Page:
noble

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noble

1. of or relating to a hereditary class with special social or political status, often derived from a feudal period
2. Chem
a. (of certain elements) chemically unreactive
b. (of certain metals, esp copper, silver, and gold) resisting oxidation
3. Falconry
a. designating long-winged falcons that capture their quarry by stooping on it from above
b. designating the type of quarry appropriate to a particular species of falcon
4. a person belonging to a privileged social or political class whose status is usually indicated by a title conferred by sovereign authority or descent
5. (in the British Isles) a person holding the title of duke, marquess, earl, viscount, or baron, or a feminine equivalent
6. a former Brit gold coin having the value of one third of a pound
References in periodicals archive ?
And because of their unwavering service to country and commitment to our military, our nation is nobler and stronger, and will be, forever more.
However, the question is not whether it is nobler to suffer slings and arrows.
Rachel Corrie's shoe itself is nobler than all the Likudniks combined, from Israel to New York City, and equally nobler are the organizations that defend the rights of the Palestinians, which the extremists attacked.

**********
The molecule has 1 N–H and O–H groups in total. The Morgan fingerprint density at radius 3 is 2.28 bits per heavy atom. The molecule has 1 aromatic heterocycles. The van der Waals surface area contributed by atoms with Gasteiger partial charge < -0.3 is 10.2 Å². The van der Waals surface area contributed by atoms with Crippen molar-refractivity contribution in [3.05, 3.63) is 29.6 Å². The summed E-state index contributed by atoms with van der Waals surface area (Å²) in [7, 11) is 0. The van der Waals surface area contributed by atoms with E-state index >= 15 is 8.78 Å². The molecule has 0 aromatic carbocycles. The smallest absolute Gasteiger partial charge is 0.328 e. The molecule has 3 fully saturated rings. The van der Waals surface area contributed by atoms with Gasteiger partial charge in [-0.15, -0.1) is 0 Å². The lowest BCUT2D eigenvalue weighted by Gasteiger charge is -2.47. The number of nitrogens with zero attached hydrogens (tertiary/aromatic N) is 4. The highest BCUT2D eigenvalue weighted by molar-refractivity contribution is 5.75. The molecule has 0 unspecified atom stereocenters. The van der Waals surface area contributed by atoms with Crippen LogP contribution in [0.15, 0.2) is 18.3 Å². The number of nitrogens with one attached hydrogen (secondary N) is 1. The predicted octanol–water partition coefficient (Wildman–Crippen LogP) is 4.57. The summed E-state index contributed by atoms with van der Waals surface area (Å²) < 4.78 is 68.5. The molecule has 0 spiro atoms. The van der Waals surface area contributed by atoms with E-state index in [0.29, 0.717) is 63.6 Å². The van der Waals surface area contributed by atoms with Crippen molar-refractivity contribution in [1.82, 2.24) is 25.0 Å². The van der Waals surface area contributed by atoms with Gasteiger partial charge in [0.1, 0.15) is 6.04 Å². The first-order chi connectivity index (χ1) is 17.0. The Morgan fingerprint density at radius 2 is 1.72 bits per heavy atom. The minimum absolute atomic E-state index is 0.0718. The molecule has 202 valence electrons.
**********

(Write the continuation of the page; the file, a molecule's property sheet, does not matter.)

The premier, who today checked on the seven-storey apartment building which collapsed in Wadi Seer on Wednesday, said it is necessary to revamp mechanism of renewing construction permits to safeguard "souls of citizens, an objective nobler than fast financial profit based on fraud".
I never was in the company of an Arab who was of a nobler character than him.
Philosophy is a nobler calling and practices a nobler method.
Presumably what underlies the difference between the two is the old erroneous idea that priesthood is a nobler state of life than is marriage.
Too bad that, in reality, he's a serial offender whose contrition is inspired by nothing nobler than self-pity.
We feel and see Greta Garbo's beauty as finer and nobler precisely because it bears the stamp of sorrow and loneliness.
Strauss' treatment of the far nobler Don Quixote is on the surface far more attractive, yet the musical material is so vapid (the tedious wind-machine and the bathetically braying sheepimitating brass among so much notespinning) that the narrative is devalued almost as soon as it starts.
Whether 'tis nobler in the mind to suffer the slings and arrows of outrageous fortune or to join Local 1199 of the Service Employees International Union.
A S DEVOTEES of this column will know, Mr Brocklebank is not a fan of the round ball, generally finding that the nobler, more Corinthian qualities are found in the young men of rugby, who run with the oval ball.